WUHAN, CHINA - Hubei has become the first Chinese province to conduct a study on its 'ant tribe', releasing a report this week on the number and background of the lowly paid and poorly housed young graduates living in its capital.
The study shows that Wuhan city is now home to between 30,000 and 60,000 'ant tribe' members - underemployed or underpaid university graduates who cram into squalid rented rooms in big cities, reported the Changjiang Daily.
Conducted by the Hubei Human Resources Service Centre and Wuhan University in March this year, the study also revealed that almost half of the 'ant tribe' earn less than 1,500 yuan (S$309) a month.
Nearly half of these young graduates require financial support from their families.
Just one in 10 'ant tribe' members in Wuhan earns more than 2,500 yuan monthly, said the study.
About 80 per cent of the 'ant tribe' belong to the 'poor second generation' - children from poor families. On the whole, more than 90 per cent of the 'ant tribe' members in Hubei province are from counties, cities and prefectures outside the provincial capital.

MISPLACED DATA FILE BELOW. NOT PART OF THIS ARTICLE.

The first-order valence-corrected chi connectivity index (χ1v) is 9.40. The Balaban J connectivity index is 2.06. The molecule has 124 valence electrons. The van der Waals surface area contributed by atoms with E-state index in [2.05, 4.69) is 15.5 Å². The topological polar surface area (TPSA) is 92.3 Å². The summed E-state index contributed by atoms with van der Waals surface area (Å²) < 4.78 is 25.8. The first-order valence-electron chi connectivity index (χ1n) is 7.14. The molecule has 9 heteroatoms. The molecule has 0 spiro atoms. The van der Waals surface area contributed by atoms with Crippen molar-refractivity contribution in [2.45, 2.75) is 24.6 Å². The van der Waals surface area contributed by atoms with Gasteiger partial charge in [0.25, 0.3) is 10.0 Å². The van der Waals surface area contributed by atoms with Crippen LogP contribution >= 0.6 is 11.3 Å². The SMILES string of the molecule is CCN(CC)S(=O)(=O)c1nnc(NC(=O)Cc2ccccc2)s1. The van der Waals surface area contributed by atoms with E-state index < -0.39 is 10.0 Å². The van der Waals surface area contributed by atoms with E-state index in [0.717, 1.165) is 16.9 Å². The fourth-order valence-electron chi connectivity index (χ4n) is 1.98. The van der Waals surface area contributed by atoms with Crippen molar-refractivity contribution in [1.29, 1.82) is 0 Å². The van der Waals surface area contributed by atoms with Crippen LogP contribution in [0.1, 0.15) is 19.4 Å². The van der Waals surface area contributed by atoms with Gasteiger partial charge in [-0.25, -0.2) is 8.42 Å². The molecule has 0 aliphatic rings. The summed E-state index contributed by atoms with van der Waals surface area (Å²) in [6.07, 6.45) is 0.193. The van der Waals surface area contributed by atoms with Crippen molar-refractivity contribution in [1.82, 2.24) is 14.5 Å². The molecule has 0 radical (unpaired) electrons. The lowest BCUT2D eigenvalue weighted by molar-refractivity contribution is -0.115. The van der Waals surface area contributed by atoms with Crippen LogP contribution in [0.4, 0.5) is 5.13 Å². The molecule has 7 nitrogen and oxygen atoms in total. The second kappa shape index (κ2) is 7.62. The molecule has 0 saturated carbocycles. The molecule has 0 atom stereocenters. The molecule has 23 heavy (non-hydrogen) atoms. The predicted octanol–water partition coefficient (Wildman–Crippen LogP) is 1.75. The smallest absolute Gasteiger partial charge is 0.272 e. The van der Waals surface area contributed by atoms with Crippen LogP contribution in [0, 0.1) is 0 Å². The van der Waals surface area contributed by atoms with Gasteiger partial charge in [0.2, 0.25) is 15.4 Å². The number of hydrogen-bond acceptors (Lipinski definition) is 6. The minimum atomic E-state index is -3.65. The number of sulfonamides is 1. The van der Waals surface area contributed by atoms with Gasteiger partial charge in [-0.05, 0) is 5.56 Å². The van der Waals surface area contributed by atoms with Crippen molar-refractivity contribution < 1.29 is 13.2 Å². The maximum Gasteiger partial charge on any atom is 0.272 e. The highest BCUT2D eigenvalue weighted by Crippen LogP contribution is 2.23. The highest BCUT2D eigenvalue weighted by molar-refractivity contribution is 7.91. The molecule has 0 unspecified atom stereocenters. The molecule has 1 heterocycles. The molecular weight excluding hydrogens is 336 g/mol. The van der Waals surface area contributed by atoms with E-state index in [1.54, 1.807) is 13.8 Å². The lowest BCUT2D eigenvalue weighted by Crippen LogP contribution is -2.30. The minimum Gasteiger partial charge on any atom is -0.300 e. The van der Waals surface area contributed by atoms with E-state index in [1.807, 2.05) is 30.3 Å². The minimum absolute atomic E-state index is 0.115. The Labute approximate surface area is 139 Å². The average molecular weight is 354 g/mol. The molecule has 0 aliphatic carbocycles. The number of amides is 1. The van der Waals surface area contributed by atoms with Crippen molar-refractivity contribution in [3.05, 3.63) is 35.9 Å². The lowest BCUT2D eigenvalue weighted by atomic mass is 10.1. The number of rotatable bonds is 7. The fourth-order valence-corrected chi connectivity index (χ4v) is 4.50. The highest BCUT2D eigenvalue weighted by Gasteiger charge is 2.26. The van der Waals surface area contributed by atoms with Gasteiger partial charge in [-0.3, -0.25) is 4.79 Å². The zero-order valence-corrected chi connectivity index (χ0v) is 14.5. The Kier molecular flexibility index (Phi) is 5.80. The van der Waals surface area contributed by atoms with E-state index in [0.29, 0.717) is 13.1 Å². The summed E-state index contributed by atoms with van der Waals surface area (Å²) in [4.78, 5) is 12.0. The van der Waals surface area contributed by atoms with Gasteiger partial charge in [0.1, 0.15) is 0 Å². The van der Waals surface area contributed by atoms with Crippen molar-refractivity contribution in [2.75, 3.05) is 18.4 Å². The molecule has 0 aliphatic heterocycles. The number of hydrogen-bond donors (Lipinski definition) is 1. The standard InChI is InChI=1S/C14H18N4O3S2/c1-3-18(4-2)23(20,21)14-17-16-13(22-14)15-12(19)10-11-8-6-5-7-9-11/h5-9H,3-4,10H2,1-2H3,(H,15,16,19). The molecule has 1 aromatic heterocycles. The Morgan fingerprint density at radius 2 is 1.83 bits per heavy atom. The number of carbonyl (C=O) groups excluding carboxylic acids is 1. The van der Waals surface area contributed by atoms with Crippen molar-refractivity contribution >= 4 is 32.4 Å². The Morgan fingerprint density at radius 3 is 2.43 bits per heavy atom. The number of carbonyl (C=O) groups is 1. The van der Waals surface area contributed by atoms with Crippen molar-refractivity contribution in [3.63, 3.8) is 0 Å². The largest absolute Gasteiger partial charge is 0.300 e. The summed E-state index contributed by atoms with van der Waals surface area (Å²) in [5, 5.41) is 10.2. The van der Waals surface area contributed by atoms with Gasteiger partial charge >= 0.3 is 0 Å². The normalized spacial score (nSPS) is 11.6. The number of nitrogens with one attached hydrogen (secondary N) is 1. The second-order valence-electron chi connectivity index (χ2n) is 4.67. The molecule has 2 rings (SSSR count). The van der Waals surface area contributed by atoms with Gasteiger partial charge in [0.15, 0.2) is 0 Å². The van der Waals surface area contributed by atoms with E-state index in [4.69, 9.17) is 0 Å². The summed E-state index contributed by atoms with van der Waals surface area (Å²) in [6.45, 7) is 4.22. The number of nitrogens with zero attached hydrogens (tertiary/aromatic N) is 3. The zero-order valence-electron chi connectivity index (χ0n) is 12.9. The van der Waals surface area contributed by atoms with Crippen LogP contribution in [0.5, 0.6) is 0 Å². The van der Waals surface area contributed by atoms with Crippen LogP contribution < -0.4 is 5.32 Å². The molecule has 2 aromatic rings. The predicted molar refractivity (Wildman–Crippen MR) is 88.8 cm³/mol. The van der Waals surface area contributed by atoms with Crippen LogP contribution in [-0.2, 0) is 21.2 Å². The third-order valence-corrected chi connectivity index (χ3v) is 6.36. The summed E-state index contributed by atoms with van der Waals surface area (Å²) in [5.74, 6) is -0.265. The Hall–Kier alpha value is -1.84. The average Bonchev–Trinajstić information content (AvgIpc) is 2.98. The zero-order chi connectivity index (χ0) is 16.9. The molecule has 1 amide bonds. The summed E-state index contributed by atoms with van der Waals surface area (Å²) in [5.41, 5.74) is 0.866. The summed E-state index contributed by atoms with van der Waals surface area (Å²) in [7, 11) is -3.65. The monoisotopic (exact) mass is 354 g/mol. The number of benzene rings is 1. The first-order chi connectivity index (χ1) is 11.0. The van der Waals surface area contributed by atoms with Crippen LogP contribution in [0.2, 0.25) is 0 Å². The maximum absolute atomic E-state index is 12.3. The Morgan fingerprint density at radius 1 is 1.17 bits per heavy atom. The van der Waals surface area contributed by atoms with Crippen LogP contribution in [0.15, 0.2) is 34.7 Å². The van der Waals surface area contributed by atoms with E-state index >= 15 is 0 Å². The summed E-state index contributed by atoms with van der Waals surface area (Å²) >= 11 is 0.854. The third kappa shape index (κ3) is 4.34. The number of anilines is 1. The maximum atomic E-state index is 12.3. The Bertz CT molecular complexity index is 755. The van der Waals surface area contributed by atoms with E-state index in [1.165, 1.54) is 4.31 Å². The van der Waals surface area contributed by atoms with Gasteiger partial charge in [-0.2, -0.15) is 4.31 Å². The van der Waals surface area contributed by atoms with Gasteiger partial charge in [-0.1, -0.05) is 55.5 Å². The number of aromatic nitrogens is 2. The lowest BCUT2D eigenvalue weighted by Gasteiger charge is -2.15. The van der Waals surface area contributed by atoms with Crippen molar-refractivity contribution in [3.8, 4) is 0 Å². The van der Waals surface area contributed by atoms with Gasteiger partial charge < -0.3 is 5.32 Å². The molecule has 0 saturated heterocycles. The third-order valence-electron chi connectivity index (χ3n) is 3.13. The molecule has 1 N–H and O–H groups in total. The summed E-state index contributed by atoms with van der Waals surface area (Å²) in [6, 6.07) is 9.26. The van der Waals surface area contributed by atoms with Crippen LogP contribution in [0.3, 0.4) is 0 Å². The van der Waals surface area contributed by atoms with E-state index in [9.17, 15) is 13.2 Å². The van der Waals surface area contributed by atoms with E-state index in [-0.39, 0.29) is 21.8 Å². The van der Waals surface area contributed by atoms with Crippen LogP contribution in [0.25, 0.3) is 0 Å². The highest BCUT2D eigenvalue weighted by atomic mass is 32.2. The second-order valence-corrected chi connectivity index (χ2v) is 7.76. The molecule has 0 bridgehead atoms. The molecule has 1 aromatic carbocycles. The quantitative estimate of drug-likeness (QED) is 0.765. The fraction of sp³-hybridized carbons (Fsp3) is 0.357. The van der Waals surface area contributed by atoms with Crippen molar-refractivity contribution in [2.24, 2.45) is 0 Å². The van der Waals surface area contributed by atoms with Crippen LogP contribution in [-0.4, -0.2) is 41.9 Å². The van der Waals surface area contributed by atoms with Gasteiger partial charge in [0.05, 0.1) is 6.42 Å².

One of the study's researchers, Professor Li Min from Wuhan University's School of Politics and Public Administration, told Changjiang Daily that the report shows that the poor are caught in a vicious circle.
'Among my students, those who have obtained jobs in the banks either have parents or other relatives working there, or have connections to officials in the sector,' he was quoted as saying.
'Those who come from less privileged backgrounds are obviously at a disadvantage when it comes to job- hunting.'
Prof Li also said that the growth of the 'ant tribe' in the big cities was an indication of rural-urban inequality, which has led to young migrants moving to urban centres for better employment prospects, the newspaper reported.
This article was first published in The Straits Times.